Naughty or Nice v2

We have a binary that prints a welcome message and asks for 128 bytes of input. The input is decrypted using textbook RSA with a known modulus and 0x10001 as the exponent, and if the padding is (almost) correct, marked as executable and executed.

int main()
    // print welcome banner

    if(fread(ciphertext,1,0x80,stdin) != 0x80) {
        puts("Your wish list is too short!");



    memmove(plaintext + (0x80 - len_plain),plaintext,len_plain);
    memset(plaintext,0,0x80 - len_plain);
    plaintext[128] = 0;

    // checks that plaintext is of the form "\x00\x02" + g + "\x00" + c and returns c
    // (where g is anything with no zero-bytes)
    exec = rsa_pkcs1_unpad(plaintext);
    if (exec == (undefined *)0x0) {
    else {
        len = strlen(exec);
        (*(code *)exec)();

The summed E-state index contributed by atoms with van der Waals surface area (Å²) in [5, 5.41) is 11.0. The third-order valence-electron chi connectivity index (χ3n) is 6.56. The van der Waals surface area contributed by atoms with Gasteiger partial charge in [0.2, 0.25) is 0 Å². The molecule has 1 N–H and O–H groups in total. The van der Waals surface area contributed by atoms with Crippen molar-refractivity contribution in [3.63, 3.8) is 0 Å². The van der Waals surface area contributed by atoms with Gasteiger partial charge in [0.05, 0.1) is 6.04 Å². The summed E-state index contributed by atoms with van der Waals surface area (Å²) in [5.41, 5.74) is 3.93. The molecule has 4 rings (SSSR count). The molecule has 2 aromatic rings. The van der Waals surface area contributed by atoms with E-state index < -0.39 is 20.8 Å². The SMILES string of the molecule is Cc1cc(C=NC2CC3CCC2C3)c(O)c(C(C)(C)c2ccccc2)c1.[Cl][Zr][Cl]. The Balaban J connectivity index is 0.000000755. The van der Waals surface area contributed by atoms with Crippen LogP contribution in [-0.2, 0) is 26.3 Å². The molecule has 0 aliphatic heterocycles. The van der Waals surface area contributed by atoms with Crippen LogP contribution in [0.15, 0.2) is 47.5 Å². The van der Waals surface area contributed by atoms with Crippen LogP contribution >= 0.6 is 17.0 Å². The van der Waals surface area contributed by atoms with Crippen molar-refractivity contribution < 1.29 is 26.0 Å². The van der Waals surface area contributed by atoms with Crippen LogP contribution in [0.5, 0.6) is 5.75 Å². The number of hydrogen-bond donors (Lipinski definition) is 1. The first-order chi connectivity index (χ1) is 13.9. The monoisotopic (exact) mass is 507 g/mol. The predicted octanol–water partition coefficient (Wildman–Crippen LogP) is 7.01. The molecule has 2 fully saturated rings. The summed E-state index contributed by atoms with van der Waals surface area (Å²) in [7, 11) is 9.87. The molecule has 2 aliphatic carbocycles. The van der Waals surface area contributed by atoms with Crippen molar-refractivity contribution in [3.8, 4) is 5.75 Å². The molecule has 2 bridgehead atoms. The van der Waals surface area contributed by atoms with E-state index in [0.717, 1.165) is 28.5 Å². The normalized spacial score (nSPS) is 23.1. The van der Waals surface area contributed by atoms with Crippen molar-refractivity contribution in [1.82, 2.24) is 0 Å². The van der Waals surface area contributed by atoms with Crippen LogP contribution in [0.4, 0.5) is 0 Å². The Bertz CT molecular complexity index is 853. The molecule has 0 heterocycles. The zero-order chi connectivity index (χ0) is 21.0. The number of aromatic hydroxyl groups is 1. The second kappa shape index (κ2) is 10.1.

return 0;

If the program used 3 as the exponent, it would be vulnerable to purely crypto-based attacks, such as the one in Bleichenbacher ’06, “Forging some RSA signatures with pencil and paper”. They, however, won’t work here (the basic idea they rely on is that a message can be short enough its cube is still less than the modulus).

We will exploit two vulnerabilities:

Consider a ciphertext that looks like the following, where <shellcode> is something we want to execute (like execve("/bin/sh", 0, 0)) and <padding> is a few random bytes,

90 90 90 .. 90 <shellcode> <padding>

such that it decrypts to something like

00 02 xx xx .. xx 00 eb XX ...

After removing the padding, the program will execute eb XX, which is a near jump that can move the program counter by up to ~128 bytes in either direction (PC += sign_extend(XX)). If the XX offset is such that this lands in the NOP sled (90 90 ...), it will jump to the ciphertext and execute our shellcode.

For this to work, we need to guess three bytes (00, 02 and eb right after the first zero-byte), and we need an offset that lands in the correct place. Even if there was only one valid value of XX, this would require reasonably many (around 2^32) choices of padding, and since there are many such valid values, we can brute-force a working payload in around fifteen minutes.

Flag: AOTW{Nev3r_Ev3r_r0ll_ur_0wn_crypt0}